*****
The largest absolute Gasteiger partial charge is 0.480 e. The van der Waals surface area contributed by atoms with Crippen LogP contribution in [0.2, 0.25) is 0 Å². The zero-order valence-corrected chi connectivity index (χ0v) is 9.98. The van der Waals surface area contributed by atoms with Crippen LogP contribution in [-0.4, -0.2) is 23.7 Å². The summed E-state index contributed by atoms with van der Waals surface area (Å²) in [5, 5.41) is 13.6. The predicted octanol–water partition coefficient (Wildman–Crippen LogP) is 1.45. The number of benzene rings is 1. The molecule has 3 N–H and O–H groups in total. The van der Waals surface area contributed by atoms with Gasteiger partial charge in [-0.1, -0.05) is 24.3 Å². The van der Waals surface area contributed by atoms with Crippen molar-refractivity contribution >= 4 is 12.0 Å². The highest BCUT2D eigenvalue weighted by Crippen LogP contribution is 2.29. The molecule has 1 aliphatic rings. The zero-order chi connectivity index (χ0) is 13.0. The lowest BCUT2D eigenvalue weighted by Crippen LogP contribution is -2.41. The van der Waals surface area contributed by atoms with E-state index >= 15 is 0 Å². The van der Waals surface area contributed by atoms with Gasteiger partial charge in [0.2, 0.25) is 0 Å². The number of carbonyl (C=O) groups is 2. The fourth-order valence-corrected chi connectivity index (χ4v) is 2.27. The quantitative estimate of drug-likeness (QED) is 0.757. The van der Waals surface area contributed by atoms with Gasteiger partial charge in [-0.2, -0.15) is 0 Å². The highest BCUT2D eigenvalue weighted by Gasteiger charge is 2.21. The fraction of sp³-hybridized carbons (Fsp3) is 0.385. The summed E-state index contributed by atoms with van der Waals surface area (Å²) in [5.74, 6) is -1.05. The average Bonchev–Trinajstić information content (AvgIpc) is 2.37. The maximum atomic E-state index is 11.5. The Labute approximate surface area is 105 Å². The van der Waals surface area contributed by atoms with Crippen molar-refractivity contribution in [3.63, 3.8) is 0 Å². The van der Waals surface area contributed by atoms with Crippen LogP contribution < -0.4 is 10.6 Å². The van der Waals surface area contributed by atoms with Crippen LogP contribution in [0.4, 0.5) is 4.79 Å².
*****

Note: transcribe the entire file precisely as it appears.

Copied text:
The largest absolute Gasteiger partial charge is 0.480 e. The van der Waals surface area contributed by atoms with Crippen LogP contribution in [0.2, 0.25) is 0 Å². The zero-order valence-corrected chi connectivity index (χ0v) is 9.98. The van der Waals surface area contributed by atoms with Crippen LogP contribution in [-0.4, -0.2) is 23.7 Å². The summed E-state index contributed by atoms with van der Waals surface area (Å²) in [5, 5.41) is 13.6. The predicted octanol–water partition coefficient (Wildman–Crippen LogP) is 1.45. The number of benzene rings is 1. The molecule has 3 N–H and O–H groups in total. The van der Waals surface area contributed by atoms with Gasteiger partial charge in [-0.1, -0.05) is 24.3 Å². The van der Waals surface area contributed by atoms with Crippen molar-refractivity contribution >= 4 is 12.0 Å². The highest BCUT2D eigenvalue weighted by Crippen LogP contribution is 2.29. The molecule has 1 aliphatic rings. The zero-order chi connectivity index (χ0) is 13.0. The lowest BCUT2D eigenvalue weighted by Crippen LogP contribution is -2.41. The van der Waals surface area contributed by atoms with E-state index >= 15 is 0 Å². The van der Waals surface area contributed by atoms with Gasteiger partial charge in [0.2, 0.25) is 0 Å². The number of carbonyl (C=O) groups is 2. The fourth-order valence-corrected chi connectivity index (χ4v) is 2.27. The quantitative estimate of drug-likeness (QED) is 0.757. The van der Waals surface area contributed by atoms with Gasteiger partial charge in [-0.2, -0.15) is 0 Å². The highest BCUT2D eigenvalue weighted by Gasteiger charge is 2.21. The fraction of sp³-hybridized carbons (Fsp3) is 0.385. The summed E-state index contributed by atoms with van der Waals surface area (Å²) in [5.74, 6) is -1.05. The average Bonchev–Trinajstić information content (AvgIpc) is 2.37. The maximum atomic E-state index is 11.5. The Labute approximate surface area is 105 Å². The van der Waals surface area contributed by atoms with Crippen molar-refractivity contribution in [3.63, 3.8) is 0 Å². The van der Waals surface area contributed by atoms with Crippen LogP contribution < -0.4 is 10.6 Å². The van der Waals surface area contributed by atoms with Crippen LogP contribution in [0.4, 0.5) is 4.79 Å².